5. Halloween is kind of fun, and Christmas always turns out to be nice, in spite of the dreaded, over-commercialized “holiday season” that precedes it starting around Labor Day.
  6. You don’t feel guilty about sleeping in on weekends, or get that awful feeling that you might be missing something because you wasted your day lying in bed.
  7. Pumpkins are overrated and taste like garbage, but they do look sort of bright and happy sitting out there on a patch of grass covered with leaves.  Gourds are nice too.
  8. The smell of wet fallen leaves, fattening baked goods (except pumpkin pies, ew), and fires.

The best of fall and spring.

Here’s a collection of my favorite photos from each week I did this series.

Spring.

March 8th:
winter_into_spring1

March 15th:
spring_3-15

March 22nd:
spring322-10

March 29th:
spring329-3

April 5th:
spring4_5_6

April 12th:
spring_412_1

April 20th:
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April 25th:
spring_425_1

May 3rd:
spring_0503_02

Fall:

September 7th:
sep_7_5

September 13th:
sept_13_2

September 20th:
autumn_sept20_4

September 27th:
fall_sep27_2

October 7th:
fall_oct7_3

October 17th:
fall_oct17_5

October 24th:
fall_oct24_2

November 5th:
fall_nov5_3

The progression of autumn: November 5

This is the last post in this series. Enjoy!

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Previous posts in this series:
October 24th: https://luckyottershaven.com/2015/10/24/the-progression-of-autumn-october-24/
October 17th: https://luckyottershaven.com/2015/10/17/the-progression-of-autumn-october-17/
October 7th: https://luckyottershaven.com/2015/10/07/the-progression-of-autumn-october-7/
September 27th: https://luckyottershaven.com/2015/09/27/the-progression-of-autumn-september-27/
September 20th: https://luckyottershaven.com/2015/09/20/the-progression-of-autumn-september-20/
September 13th: https://luckyottershaven.com/2015/09/13/the-progression-of-autumn-september-13/
September 7th: https://luckyottershaven.com/2015/09/07/the-progression-of-autumn-september-7/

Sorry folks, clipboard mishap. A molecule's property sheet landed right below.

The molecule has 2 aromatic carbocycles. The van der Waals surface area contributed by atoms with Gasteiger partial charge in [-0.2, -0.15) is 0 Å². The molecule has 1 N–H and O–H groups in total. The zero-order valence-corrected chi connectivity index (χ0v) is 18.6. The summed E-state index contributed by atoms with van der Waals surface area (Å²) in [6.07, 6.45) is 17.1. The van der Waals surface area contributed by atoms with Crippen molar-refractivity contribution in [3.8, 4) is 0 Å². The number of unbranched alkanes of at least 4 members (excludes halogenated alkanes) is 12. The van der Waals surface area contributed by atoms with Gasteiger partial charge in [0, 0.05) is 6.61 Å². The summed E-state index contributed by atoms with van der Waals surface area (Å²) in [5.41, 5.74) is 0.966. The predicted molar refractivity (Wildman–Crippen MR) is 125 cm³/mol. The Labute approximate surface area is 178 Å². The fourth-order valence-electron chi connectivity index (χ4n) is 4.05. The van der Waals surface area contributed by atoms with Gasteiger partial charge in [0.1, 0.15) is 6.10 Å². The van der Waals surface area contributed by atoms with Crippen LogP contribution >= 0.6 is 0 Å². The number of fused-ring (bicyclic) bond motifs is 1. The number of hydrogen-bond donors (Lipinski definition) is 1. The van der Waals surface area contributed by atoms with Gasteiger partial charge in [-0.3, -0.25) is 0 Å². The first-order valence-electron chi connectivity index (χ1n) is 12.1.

The progression of autumn: October 24

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fall_oct24_2

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🙂

Previous posts in this series:
October 17th: https://luckyottershaven.com/2015/10/17/the-progression-of-autumn-october-17/
October 7th: https://luckyottershaven.com/2015/10/07/the-progression-of-autumn-october-7/
September 27th: https://luckyottershaven.com/2015/09/27/the-progression-of-autumn-september-27/
September 20th: https://luckyottershaven.com/2015/09/20/the-progression-of-autumn-september-20/
September 13th: https://luckyottershaven.com/2015/09/13/the-progression-of-autumn-september-13/
September 7th: https://luckyottershaven.com/2015/09/07/the-progression-of-autumn-september-7/

The progression of autumn: October 17

I got some good ones today! I think the season’s at it’s peak in western NC. Sorry — there was no post last week.
Click the photos to enlarge.

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By the lake.

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Fallow field.

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Another one by the lake.

Previous posts in this series:
October 7th: https://luckyottershaven.com/2015/10/07/the-progression-of-autumn-october-7/
September 27th: https://luckyottershaven.com/2015/09/27/the-progression-of-autumn-september-27/
September 20th: https://luckyottershaven.com/2015/09/20/the-progression-of-autumn-september-20/
September 13th: https://luckyottershaven.com/2015/09/13/the-progression-of-autumn-september-13/
September 7th: https://luckyottershaven.com/2015/09/07/the-progression-of-autumn-september-7/

The progression of autumn: October 7

This was the first perfect fall day this year. More brilliant colors are showing now, especially yellow, and the day was warm and sunny with no humidity. My spirits were a bit higher today because of the brilliant sunshine and I even spent a little time on my front porch when I got home, just enjoying the perfect weather and the scenery.
I didn’t bother taking pictures this past weekend because it was still rainy and there wasn’t anything really spectacular to take pictures of.